Putting bullying prevention programs to work: improving implementation and sustainability

While the implementation of effective (rigorously tested) bullying prevention programs are essential to reduce the burden of mental health and social problems for children and adolescents, a critical gap exists. Schools face significant challenges implementing the whole-school approach required to address the complexity of bullying behaviours, limiting the reach and impact for students and families.

18 February 2020

Research shows that a whole-school multi-faceted approach works to reduce bullying behaviours and usually involves the systematic coordination of policies and practices that address school climate, classroom curriculum, engagement with parents and students, coordination of student support services, modification of the physical environment, and building teacher capacity. Whilst we know what doesn’t work to support schools to implement these strategies like training alone (no matter how well done), mandates or financial incentives, we know less about what does work!

Researchers and program developers gathered at the WABF in Dublin to discuss ways to bridge this gap between the evidence (what we know) and practice (what we do in schools). This workshop aimed to identify common dissemination and implementation challenges for bullying prevention programs and successful strategies that could be applied across different educational contexts. Ways to engage system-level educators in providing the support needed to ensure these programs are sustainable and reach those students who need it most was also a priority.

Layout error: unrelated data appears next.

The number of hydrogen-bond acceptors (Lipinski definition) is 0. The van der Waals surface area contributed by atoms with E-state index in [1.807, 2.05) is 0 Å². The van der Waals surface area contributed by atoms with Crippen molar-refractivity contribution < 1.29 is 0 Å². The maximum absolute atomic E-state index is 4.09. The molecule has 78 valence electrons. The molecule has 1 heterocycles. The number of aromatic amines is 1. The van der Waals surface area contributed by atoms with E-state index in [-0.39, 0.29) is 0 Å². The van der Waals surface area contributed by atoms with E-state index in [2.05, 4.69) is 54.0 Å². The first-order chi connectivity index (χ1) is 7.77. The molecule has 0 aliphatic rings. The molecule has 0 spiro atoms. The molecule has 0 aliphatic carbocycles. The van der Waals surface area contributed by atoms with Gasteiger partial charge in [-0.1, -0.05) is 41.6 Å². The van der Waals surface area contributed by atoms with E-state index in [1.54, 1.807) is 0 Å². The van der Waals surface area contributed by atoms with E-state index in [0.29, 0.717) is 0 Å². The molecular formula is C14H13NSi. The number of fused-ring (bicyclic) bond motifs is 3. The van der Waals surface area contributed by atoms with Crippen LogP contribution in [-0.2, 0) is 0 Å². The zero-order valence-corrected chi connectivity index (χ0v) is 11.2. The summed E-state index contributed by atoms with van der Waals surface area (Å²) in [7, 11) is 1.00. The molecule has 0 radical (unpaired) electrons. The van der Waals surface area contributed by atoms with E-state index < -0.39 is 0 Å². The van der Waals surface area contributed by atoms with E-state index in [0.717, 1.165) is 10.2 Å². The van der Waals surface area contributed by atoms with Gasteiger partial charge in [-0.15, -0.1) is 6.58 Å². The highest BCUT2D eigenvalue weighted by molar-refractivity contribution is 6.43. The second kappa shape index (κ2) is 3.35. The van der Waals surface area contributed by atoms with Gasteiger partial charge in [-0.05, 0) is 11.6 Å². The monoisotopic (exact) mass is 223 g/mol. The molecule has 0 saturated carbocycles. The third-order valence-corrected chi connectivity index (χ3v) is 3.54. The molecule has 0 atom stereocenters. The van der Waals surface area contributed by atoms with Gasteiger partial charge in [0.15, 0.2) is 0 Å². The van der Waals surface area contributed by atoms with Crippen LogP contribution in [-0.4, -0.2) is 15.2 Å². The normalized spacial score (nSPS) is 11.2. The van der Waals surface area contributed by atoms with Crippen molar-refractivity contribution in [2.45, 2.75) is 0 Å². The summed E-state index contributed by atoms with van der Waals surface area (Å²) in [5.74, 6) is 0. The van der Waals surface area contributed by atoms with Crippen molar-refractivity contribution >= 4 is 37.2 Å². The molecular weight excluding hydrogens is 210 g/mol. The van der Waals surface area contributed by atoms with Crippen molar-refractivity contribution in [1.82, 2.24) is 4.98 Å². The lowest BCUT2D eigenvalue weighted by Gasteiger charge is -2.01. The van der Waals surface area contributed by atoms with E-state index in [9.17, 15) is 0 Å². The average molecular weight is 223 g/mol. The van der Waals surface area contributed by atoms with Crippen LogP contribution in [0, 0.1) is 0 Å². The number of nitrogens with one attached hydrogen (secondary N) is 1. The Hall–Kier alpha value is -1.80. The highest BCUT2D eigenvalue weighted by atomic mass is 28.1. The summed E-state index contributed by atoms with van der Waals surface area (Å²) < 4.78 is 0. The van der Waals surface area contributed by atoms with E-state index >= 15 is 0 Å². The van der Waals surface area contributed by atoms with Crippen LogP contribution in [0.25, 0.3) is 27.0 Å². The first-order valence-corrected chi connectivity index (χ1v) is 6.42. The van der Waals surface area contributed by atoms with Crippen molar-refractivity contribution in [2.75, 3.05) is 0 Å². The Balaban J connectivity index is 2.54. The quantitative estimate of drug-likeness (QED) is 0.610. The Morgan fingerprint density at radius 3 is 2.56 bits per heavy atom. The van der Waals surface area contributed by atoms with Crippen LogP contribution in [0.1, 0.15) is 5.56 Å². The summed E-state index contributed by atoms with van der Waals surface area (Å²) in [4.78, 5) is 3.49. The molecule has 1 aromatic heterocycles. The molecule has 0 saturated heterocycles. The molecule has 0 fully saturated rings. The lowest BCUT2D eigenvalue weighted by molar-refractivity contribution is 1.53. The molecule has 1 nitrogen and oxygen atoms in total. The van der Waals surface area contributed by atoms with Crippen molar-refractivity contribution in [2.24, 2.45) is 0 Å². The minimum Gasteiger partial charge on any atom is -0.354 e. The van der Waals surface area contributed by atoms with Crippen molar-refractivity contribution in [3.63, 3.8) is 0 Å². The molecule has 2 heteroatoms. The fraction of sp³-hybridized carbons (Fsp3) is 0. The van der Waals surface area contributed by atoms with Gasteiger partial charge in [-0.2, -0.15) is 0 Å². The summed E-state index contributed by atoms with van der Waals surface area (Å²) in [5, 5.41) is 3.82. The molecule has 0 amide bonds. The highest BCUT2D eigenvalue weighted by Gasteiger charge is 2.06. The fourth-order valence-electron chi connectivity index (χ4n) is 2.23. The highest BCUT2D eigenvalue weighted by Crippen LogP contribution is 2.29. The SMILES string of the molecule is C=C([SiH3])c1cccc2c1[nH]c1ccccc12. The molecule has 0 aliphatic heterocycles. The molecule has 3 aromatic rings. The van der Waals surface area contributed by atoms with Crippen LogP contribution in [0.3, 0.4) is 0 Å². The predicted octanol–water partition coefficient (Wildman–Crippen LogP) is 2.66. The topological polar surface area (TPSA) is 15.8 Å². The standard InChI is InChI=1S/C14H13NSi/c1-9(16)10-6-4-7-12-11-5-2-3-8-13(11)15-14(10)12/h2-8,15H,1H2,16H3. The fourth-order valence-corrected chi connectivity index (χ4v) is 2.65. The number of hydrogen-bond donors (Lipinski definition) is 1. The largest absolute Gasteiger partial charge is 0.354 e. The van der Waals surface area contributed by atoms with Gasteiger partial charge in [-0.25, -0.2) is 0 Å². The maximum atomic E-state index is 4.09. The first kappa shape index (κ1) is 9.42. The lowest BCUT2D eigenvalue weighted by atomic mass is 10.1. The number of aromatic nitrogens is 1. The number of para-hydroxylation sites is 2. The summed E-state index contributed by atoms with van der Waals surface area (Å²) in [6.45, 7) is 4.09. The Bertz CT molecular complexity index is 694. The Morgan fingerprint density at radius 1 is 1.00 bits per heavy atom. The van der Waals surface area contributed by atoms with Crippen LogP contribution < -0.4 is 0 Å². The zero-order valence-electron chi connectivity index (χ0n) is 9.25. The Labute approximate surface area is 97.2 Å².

Over thirty participants attended representing bullying prevention programs across the globe including Friendly Schools and the PEACE Pack (Australia), Olweus Bullying Prevention Program (Norway, America and Lithuania), Friends (Sweden), KiVA (Finland, UK and Estonia) and No Trap (Italy). Many factors that influence the successful dissemination and implementation of these programs were identified at the system, school and staff levels. Ideas were generated to address challenges such as staff readiness, capacity and turnover, system and school-level leadership, shifts in system policy and school priorities and communication of bullying by the media.

A consensus across the discussions was, in addition to effective, well-defined programs, schools need a change process that embeds and sustains the program (activities matched to implementation stages to build infrastructure and capacity), improvement processes that enable the school context to support the program strategies over time and an implementation team to make it happen. Schools are such busy places that to effectively reduce bullying, staff need tailored, stepped support to enable them to effectively and sustainably implement all that is needed (best practice) to support their students.

Dr Natasha Pearce

Senior Research Fellow, Telethon Kids Institure, Australia